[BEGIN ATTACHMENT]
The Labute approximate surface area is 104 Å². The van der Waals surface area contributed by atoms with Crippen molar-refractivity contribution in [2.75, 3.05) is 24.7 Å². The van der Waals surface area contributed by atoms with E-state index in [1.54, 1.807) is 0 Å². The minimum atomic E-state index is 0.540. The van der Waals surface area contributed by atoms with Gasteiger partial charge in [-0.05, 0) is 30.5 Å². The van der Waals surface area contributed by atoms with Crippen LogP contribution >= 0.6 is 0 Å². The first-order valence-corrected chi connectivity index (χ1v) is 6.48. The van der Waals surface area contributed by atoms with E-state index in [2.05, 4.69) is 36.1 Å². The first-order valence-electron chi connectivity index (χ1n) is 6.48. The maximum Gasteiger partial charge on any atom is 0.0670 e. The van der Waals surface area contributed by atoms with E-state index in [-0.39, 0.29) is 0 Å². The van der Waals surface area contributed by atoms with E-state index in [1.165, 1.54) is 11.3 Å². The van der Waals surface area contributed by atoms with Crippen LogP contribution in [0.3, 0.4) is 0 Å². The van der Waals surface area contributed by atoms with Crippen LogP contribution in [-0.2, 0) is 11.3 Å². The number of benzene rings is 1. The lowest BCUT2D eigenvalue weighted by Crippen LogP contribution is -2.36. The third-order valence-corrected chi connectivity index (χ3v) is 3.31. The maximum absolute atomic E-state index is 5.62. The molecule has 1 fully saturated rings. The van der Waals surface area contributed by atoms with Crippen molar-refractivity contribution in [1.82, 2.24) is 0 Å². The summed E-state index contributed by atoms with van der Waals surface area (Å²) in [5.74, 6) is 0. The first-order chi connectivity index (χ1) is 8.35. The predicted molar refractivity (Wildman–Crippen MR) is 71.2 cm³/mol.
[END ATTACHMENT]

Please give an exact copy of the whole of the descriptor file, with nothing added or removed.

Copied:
The Labute approximate surface area is 104 Å². The van der Waals surface area contributed by atoms with Crippen molar-refractivity contribution in [2.75, 3.05) is 24.7 Å². The van der Waals surface area contributed by atoms with E-state index in [1.54, 1.807) is 0 Å². The minimum atomic E-state index is 0.540. The van der Waals surface area contributed by atoms with Gasteiger partial charge in [-0.05, 0) is 30.5 Å². The van der Waals surface area contributed by atoms with Crippen LogP contribution >= 0.6 is 0 Å². The first-order valence-corrected chi connectivity index (χ1v) is 6.48. The van der Waals surface area contributed by atoms with E-state index in [2.05, 4.69) is 36.1 Å². The first-order valence-electron chi connectivity index (χ1n) is 6.48. The maximum Gasteiger partial charge on any atom is 0.0670 e. The van der Waals surface area contributed by atoms with E-state index in [-0.39, 0.29) is 0 Å². The van der Waals surface area contributed by atoms with E-state index in [1.165, 1.54) is 11.3 Å². The van der Waals surface area contributed by atoms with Crippen LogP contribution in [0.3, 0.4) is 0 Å². The van der Waals surface area contributed by atoms with Crippen LogP contribution in [-0.2, 0) is 11.3 Å². The number of benzene rings is 1. The lowest BCUT2D eigenvalue weighted by Crippen LogP contribution is -2.36. The third-order valence-corrected chi connectivity index (χ3v) is 3.31. The maximum absolute atomic E-state index is 5.62. The molecule has 1 fully saturated rings. The van der Waals surface area contributed by atoms with Crippen molar-refractivity contribution in [1.82, 2.24) is 0 Å². The summed E-state index contributed by atoms with van der Waals surface area (Å²) in [5.74, 6) is 0. The first-order chi connectivity index (χ1) is 8.35. The predicted molar refractivity (Wildman–Crippen MR) is 71.2 cm³/mol.